I am removing old wallpaper with a few coats of paint ontop for good
measure.. Under the brown backing paper is smooth plaster (with
cracks.. 80 years old)
after fixing the cracks, does this plaster need to be skim coated
before priming/painting? it looks like there was nothing done to the
Unless you need to smooth out irregularities, there's no need to skim coat.
Just prime it. I did this 17 years ago in my old house, and the wallpaper's
holding up nicely. I don't recall what kind of primer I used, though. Check
with a real paint store.
thanks! I am knee deep now in old wall paper/paint..
I came up on (what I think will be the first of many) areas where the
protective coating on the plaster as bubbled up and when I scrape the
wallpaper and all off, along comes the plaster, exposing the gypsum
base (or whatever it is) underneath. It is still solid and intact.
Would I have to get a plaster person to float a coating over top to
make it look good? Or can I use the heaviest vinyl spackling I can
find and just patch/prime/paint..?
the one area I have now is about the size of a golf ball, but the
looseness continues on for about an inch or so (the coating still is
up, but I can press on it and it gives a little)
but, this is just the first one exposed.. there are lots of areas
where I feel a little give under neath the painted wallpaper. only
time will tell..
I have used just regular drywall mud to patch flaws in my 80-year-old
plaster. Sometimes the plaster topcoat (the white layer, maybe an
eighth to quarter inch deep) separates from the base coat (brownish or
grayish plaster about a half inch thick). As others have said, if
it's just a few little places it's not hard to patch yourself. If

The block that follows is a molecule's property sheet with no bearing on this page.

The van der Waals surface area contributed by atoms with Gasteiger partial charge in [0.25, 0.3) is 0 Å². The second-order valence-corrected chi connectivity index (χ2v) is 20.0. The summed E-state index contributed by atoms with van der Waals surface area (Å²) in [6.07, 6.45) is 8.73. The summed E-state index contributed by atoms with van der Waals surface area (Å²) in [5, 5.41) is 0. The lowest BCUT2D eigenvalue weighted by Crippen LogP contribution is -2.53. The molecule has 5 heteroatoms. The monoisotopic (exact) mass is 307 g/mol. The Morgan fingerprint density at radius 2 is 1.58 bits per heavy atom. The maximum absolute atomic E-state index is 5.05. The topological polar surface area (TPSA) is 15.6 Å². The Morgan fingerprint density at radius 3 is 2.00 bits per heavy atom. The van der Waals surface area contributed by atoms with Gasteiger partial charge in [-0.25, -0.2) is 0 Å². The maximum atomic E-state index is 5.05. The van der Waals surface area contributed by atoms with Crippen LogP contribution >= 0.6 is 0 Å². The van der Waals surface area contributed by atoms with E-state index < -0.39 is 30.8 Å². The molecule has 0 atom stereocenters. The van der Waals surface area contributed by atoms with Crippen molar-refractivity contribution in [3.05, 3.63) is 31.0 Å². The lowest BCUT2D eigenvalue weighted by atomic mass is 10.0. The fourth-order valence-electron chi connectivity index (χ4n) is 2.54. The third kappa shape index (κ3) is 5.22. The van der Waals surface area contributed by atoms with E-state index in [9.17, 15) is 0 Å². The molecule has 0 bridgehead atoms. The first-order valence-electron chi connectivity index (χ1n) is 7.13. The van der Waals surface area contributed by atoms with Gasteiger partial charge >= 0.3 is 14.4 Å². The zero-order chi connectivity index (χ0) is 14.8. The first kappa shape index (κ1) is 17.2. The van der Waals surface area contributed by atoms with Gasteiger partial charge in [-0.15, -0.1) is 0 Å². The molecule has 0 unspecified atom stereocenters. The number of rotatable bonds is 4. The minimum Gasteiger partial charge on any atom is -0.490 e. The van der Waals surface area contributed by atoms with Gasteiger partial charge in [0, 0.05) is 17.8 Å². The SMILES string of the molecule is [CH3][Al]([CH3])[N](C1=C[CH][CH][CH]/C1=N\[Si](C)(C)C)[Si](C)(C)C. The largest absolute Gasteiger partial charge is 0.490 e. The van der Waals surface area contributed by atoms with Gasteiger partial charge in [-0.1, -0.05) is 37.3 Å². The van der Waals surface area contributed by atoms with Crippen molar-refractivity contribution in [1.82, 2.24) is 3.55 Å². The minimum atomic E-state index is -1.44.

it's all over the place you might want a pro. If the whole plaster
layer has separated from the lath, that's a different and worse
problem. If there are areas where the wall is bulging or feels
spongy, (usually big areas, like at least a foot in size) that would
be separation. There are ways to fix that too but it becomes a bigger
Personally I think there is much to be said for keeping the old
plaster if you can, it is much more soundproof than drywall and gives
the house a solid feel. And if you decide to take it all down it
becomes a disposal problem. -- H
In that case there are two approaches. One is fasten the loose
plaster down, using nails or screws and "plaster washers." Then skim
coat the area. The other approach is to remove the loose plaster and
replace it with new plaster or with pieces of drywall. And, of
course, then skim coat. I have never tried the washers, I have done
some replacement of pieces with drywall. This might be the time to
get a book and/or video out from the library, if you haven't done any
of that before. -- H
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